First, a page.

"Culture of Silence":

The "culture of silence" is a characteristic which Freire attributes to oppressed people in colonized countries, with significant parallels in highly developed countries. Alienated and oppressed people are not heard by the dominant members of their society. The dominant members prescribe the words to be spoken by the oppressed through control of the schools and other institutions, thereby effectively silencing the people. This imposed silence does not signify an absence of response, but rather a response which lacks a critical quality. Oppressed people internalize negative images of themselves (images created and imposed by the oppressor) and feel incapable of self-governance. Dialogue and self-government are impossible under such conditions.


(see Codification) Decodification dissolves a codification into its constituent elements and is the operation by which learners begin to perceive relationships between elements of the codification and other experiences in their day-to-day life and among the elements themselves. Thus, decodification is analysis which takes place through dialogue, revealing the previously unperceived meanings of the reality represented by that codification. Decodification is the principal work of a circulo de cultura (see Culture Circle).


Dialectic is a term referring to a dynamic tension within any given system and the process by which change occurs on the basis of that tension and resulting conflict. Based on the writings of Hegel, every concept implies its negation; that is, in conceiving anything (thesis), we must be able to imagine its opposite (antithesis). Change occurs as this tension leads to a new conception of reality (synthesis). It should be noted that Marx, is contrast to some liberatory educators, postulated that such tensions and contradictions were embedded in concrete culture (thus, dialectic materialism) and not merely found in contradictions between the existential world and our thoughts about the world.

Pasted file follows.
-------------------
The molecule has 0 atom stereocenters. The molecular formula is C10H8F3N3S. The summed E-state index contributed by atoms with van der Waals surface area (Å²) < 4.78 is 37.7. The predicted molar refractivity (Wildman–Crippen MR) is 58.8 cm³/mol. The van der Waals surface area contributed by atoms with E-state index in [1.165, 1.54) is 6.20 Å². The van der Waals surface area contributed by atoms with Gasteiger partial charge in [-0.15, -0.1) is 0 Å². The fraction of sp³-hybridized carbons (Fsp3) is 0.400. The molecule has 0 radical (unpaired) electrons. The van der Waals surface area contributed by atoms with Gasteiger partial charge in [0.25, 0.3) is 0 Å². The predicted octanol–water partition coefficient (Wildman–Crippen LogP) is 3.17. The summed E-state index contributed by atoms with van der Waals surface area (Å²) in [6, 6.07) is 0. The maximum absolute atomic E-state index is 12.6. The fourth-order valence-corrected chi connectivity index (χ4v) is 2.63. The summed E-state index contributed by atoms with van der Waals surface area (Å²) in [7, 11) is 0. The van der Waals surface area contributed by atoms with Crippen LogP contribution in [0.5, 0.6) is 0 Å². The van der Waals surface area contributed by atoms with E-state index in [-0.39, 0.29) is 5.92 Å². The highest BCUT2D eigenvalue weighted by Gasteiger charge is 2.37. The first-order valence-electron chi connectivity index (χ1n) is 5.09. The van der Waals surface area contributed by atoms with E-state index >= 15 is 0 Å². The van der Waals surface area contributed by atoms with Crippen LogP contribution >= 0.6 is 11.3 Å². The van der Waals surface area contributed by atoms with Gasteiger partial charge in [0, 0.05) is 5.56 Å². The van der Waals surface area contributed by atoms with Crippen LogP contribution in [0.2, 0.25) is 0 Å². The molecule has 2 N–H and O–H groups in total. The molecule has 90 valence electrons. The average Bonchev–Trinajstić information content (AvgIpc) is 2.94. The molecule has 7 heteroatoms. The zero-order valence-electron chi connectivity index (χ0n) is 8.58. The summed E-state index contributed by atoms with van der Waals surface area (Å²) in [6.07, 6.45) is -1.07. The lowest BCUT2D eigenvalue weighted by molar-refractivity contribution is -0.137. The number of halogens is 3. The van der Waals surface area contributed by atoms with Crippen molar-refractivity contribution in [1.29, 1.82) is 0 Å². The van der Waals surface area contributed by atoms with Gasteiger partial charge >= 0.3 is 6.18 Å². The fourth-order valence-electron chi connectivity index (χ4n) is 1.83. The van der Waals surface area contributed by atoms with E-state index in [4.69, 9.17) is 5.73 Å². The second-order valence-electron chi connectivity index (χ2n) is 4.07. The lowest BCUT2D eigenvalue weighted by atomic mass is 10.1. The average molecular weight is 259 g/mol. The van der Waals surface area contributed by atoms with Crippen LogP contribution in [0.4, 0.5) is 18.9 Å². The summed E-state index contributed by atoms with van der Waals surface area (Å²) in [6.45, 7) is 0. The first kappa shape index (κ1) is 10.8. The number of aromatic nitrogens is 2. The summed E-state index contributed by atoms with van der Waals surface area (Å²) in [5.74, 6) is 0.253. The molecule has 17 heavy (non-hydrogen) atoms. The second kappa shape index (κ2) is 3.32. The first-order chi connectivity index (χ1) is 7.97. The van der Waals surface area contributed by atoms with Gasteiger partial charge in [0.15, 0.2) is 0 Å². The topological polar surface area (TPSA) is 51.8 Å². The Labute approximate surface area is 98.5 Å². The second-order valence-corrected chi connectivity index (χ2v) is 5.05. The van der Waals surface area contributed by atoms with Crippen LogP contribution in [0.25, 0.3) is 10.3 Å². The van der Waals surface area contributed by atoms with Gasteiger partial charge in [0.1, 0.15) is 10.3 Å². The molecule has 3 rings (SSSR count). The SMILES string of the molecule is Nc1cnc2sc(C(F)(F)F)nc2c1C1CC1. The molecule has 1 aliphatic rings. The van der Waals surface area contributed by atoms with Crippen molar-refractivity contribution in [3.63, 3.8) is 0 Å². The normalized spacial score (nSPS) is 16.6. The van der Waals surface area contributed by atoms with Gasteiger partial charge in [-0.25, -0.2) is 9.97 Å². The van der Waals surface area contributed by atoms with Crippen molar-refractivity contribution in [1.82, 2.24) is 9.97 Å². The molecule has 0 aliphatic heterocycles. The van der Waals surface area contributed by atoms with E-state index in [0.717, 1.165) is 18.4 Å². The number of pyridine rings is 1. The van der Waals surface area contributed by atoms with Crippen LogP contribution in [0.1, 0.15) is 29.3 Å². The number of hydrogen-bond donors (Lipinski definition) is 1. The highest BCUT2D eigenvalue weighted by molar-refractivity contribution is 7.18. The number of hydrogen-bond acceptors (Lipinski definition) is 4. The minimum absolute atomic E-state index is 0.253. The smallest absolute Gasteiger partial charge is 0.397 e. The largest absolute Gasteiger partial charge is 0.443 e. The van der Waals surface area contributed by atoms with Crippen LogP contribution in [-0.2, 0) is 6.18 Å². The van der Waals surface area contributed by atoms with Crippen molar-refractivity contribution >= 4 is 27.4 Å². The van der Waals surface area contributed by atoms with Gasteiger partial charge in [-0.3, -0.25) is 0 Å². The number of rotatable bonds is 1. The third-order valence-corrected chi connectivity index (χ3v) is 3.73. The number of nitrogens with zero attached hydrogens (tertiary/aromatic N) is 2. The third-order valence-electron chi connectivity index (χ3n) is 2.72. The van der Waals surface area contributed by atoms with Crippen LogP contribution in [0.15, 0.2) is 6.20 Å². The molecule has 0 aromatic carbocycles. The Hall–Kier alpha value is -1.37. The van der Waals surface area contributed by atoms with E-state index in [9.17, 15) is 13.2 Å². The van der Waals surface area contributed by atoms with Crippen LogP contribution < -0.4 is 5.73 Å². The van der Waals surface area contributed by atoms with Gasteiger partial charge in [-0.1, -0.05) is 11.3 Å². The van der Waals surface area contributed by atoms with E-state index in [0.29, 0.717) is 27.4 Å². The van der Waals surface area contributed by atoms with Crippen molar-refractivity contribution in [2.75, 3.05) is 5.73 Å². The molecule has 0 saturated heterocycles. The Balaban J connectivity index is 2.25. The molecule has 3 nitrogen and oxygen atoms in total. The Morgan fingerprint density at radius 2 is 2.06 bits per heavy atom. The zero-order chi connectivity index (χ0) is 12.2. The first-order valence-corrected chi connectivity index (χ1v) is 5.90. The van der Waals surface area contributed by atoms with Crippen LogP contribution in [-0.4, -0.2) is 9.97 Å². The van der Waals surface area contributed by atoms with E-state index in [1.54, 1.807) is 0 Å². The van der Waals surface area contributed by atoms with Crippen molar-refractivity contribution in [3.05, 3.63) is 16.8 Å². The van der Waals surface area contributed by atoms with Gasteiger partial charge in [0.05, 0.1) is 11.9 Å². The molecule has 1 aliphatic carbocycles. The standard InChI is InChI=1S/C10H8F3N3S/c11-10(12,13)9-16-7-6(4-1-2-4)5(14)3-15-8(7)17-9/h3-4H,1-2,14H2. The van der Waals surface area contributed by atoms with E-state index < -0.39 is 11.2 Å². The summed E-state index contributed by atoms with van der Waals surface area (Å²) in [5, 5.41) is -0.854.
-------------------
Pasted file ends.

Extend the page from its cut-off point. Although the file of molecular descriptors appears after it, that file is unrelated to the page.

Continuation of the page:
Dialogical Method:

The dialogical approach to learning is characterized by co-operation and acceptance of interchangeability and mutuality in the roles of teacher and learner, demanding an atmosphere of mutual acceptance and trust. In this method, all teach and all learn. This contrasts with an anti-dialogical approach which emphasizes the teacher's side of the learning relationship and frequently results in one-way communiques perpetuating domination and oppression. Without dialogue, there is no communication, and without communication, there can be no liberatory education.


Empowerment is a consequence of liberatory learning. Power is not given, but created within the emerging praxis in which co-learners are engaged. The theoretical basis for this discovery is provided by critical consciousness; its expression is collective action on behalf of mutually agreed upon goals. Empowerment is distinct from building skills and competencies, these being commonly associated with conventional schooling. Education for empowerment further differs from schooling both in its emphasis on groups (rather than individuals) and in its focus on cultural transformation (rather than social adaptation).

Generative Themes/Words:

Generative themes are codifications of complex experiences which are charged with political significance and are likely to generate considerable discussion and analysis. They are derived from a study of the specific history and circumstances of the learners. In a literacy program, generative themes can be codified into generative words--that is, tri-syllabic words that can be broken down into syllabic parts and used to "generate" other words. Generative words have been most useful in relation to languages which are phonetically based (e.g. Spanish, Portuguese).